York disability studies faculty speak about levelling barriers

The Toronto Star spoke with several faculty members in York’s Graduate Program in Critical Disability Studies for a special feature on barriers faced by persons with disabilities March 18. Below are some of their comments.

Today, though many people diagnosed with mental illness still feel out in the cold, they are also part of a new movement determined to be heard. "People from a variety of backgrounds are speaking out on public policy," says historian Geoffrey Reaume, who teaches disability studies at York University and is acting director of the graduate program. "They’re a broad cross-section, people who can’t be easily ignored or dismissed."

  • Marcia Rioux, director of graduate studies in York’s School of Health Policy & Management, Faculty of Health, spoke of the 40 MA students and five PhD students in the Graduate Pogram in Critical Disability Studies. “Our students go into everything from law to bureaucracy. Over time, they will all make a difference,” said Rioux.
  • When Finance Minister Dwight Duncan delivers his provincial budget next week, people depending on the Ontario Disability Support Program are hoping for more than the just over $900-a-month-maximum the program offers. Most receive even less – around $500. Many people living on the streets have physical disabilities, notes Marcia Rioux. "Affordable housing is a big issue in Ontario."

A sketch of Osgoode’s Martha Hall Findlay 

The Canadian Press published a biographic profile of Osgoode alumna Martha Hall Findlay (LLB ’87), who won a federal by-election in the Toronto riding of Willowdale for the Liberals, March 17.

Career: Practised corporate and commercial law at a private firm; general counsel and corporate secretary for Mobility Canada, Bell Mobility; vice-president for corporate development and general counsel with The Rider Group; founded The General Counsel Group, a legal and management consulting firm.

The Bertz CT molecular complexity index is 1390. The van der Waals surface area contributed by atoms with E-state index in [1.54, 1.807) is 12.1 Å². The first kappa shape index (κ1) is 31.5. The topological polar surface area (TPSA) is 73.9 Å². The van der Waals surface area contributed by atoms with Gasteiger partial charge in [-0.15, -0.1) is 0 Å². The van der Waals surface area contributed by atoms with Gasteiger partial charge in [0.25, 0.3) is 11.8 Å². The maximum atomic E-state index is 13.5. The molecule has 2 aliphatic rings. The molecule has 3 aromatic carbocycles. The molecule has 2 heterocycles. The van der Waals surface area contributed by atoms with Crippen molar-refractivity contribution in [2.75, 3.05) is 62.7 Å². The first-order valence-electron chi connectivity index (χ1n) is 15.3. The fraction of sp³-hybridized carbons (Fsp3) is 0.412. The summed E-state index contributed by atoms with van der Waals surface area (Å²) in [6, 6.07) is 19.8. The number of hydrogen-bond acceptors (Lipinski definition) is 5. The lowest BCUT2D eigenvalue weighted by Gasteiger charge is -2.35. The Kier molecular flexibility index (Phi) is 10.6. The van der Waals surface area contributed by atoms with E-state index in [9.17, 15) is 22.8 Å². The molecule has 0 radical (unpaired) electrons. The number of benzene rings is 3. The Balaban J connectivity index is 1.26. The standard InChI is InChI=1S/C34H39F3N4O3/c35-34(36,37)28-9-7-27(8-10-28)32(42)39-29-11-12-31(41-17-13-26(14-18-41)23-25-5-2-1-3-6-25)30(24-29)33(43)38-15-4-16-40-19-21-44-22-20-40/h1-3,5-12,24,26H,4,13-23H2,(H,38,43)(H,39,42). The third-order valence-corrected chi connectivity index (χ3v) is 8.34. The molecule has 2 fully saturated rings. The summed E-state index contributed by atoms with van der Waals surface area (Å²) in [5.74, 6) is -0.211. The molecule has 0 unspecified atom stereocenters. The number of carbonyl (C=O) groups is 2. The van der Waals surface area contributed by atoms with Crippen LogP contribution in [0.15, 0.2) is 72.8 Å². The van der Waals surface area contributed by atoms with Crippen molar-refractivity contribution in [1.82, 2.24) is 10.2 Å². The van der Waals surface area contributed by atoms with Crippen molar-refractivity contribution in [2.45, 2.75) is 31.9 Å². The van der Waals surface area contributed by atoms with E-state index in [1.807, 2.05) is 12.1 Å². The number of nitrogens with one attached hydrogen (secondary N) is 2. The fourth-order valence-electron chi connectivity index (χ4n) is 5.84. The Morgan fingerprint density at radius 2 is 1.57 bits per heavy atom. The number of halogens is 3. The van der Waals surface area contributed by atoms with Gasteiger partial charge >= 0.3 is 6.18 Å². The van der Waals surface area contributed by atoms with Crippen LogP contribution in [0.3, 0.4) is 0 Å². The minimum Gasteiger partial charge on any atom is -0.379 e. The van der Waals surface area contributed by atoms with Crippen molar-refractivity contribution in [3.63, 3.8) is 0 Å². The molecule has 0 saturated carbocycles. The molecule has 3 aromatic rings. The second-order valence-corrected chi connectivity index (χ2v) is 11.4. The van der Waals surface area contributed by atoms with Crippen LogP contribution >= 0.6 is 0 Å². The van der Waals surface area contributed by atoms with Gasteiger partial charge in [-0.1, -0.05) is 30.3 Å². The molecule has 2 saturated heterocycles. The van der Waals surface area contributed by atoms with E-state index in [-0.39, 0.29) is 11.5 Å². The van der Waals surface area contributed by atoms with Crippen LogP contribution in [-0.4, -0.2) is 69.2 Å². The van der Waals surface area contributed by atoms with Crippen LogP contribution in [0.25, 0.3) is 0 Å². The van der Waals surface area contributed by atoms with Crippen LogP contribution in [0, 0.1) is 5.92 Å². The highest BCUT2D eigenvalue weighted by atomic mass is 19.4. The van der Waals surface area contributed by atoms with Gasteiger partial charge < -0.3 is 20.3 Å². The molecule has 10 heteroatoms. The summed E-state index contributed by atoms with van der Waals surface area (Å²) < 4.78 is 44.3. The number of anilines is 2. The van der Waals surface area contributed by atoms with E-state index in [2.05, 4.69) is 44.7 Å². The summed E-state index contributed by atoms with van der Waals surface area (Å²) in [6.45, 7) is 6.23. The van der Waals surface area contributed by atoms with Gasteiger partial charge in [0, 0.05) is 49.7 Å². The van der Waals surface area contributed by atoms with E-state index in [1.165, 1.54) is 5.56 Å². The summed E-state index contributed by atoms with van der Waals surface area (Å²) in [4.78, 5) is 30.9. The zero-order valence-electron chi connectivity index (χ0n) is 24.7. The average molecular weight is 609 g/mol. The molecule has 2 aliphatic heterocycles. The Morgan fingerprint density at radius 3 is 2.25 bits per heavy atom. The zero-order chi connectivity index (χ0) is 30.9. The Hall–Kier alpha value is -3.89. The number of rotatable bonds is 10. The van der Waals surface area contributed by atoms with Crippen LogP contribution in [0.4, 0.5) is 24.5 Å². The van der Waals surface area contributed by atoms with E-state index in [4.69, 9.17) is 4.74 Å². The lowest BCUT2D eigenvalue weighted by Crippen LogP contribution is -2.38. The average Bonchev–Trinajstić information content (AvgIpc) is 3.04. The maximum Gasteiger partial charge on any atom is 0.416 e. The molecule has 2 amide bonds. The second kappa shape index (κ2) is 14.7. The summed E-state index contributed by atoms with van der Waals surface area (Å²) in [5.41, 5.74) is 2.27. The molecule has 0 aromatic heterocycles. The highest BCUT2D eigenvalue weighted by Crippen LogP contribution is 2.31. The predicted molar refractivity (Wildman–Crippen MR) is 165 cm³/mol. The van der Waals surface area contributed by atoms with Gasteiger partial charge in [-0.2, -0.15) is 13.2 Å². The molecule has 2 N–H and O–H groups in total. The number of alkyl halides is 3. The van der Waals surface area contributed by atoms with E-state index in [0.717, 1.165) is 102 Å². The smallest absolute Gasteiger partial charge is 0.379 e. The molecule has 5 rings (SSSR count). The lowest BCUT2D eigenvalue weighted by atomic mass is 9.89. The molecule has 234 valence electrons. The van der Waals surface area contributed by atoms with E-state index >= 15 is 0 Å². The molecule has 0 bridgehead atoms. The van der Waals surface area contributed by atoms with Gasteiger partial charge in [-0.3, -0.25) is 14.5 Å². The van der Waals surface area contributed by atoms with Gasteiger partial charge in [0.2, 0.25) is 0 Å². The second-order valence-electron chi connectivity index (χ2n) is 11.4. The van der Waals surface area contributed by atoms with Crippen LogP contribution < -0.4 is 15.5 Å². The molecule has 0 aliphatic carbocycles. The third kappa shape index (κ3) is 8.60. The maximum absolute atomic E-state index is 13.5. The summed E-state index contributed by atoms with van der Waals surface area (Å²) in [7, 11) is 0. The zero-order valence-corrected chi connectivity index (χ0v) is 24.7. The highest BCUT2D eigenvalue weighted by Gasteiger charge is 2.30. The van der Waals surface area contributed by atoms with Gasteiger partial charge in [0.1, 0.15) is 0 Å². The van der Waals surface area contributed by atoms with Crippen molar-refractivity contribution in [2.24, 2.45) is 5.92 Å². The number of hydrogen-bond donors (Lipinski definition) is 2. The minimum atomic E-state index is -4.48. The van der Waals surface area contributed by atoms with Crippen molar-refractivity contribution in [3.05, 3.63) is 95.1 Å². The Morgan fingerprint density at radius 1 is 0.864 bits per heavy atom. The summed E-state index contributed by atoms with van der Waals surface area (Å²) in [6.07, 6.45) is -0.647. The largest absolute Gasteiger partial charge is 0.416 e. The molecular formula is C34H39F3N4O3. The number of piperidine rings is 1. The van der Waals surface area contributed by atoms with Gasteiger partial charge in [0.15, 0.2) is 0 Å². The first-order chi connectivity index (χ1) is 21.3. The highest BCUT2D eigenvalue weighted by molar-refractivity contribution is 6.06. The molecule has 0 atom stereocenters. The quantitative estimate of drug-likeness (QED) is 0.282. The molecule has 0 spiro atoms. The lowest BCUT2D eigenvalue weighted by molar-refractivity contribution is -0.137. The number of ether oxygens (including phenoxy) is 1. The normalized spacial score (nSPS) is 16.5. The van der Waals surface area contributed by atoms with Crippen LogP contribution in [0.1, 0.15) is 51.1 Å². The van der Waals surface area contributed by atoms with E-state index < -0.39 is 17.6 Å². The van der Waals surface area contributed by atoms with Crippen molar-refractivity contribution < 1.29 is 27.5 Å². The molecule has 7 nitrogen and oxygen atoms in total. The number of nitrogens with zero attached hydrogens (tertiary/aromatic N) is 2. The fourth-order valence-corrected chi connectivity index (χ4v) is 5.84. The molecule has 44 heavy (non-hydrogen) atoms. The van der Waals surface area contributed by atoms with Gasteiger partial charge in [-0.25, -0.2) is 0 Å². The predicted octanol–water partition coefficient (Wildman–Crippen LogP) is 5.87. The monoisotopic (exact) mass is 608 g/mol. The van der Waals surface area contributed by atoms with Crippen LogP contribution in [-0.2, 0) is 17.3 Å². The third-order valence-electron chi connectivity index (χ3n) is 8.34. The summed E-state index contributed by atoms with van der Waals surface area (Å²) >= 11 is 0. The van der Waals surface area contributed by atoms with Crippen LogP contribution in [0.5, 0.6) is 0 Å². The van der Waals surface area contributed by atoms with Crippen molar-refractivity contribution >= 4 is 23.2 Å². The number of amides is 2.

Political experience: Ran and lost in Newmarket-Aurora riding to Belinda Stronach in 2004; finished last in federal Liberal leadership vote in 2006; appointed in 2006 as Chair of an outreach program to assemble a new Liberal election platform.

Family: Divorced; lives with partner Randy Reynolds; three children: Katie, Everett, Patrick.

Quote: “It’s time to reinspire Liberals. It’s time to reinspire Canadians.”

Merits of Afro-centric school debated

The Toronto District School Board is spending $820,000 to fund an Afro-centric school slated to open in September 2009, to launch a pilot program of African history and culture in three existing schools, to establish a research centre at York University to determine the best way to improve the success of marginalized students, and to devise a strategy to combat underachievement for all marginalized students in Toronto, wrote Insidetoronto online March 17, in a story about a meeting on the subject in Durham Region.

On air

  • Patrick Monahan, dean of York’s Osgoode Hall Law School, spoke about the federal by-elections on AM640 Radio in an interview also broadcast on CPAC March 17. Bob Drummond, political science professor and dean of York’s Faculty of Arts, also spoke about the by-elections on AM640.
  • Raymond Mougeon, French professor and director of the Centre for Research on Language Contact at York’s Glendon campus, spoke about barriers French-speaking Canadians have to overcome, on Sudbury’s CBON Radio March 17.
  • Callers to a phone-in show on Toronto’s CFRB Radio March 17 discussed a proposal by the TTC for a mandatory U-pass for all university students, including York University.
  • Anders Sandberg, associate dean and professor in York’s Faculty of Environmental Studies, was interviewed on CBC Newsworld, in a St. Patrick’s Day feature about green – as in environmentally friendly – beer, March 17.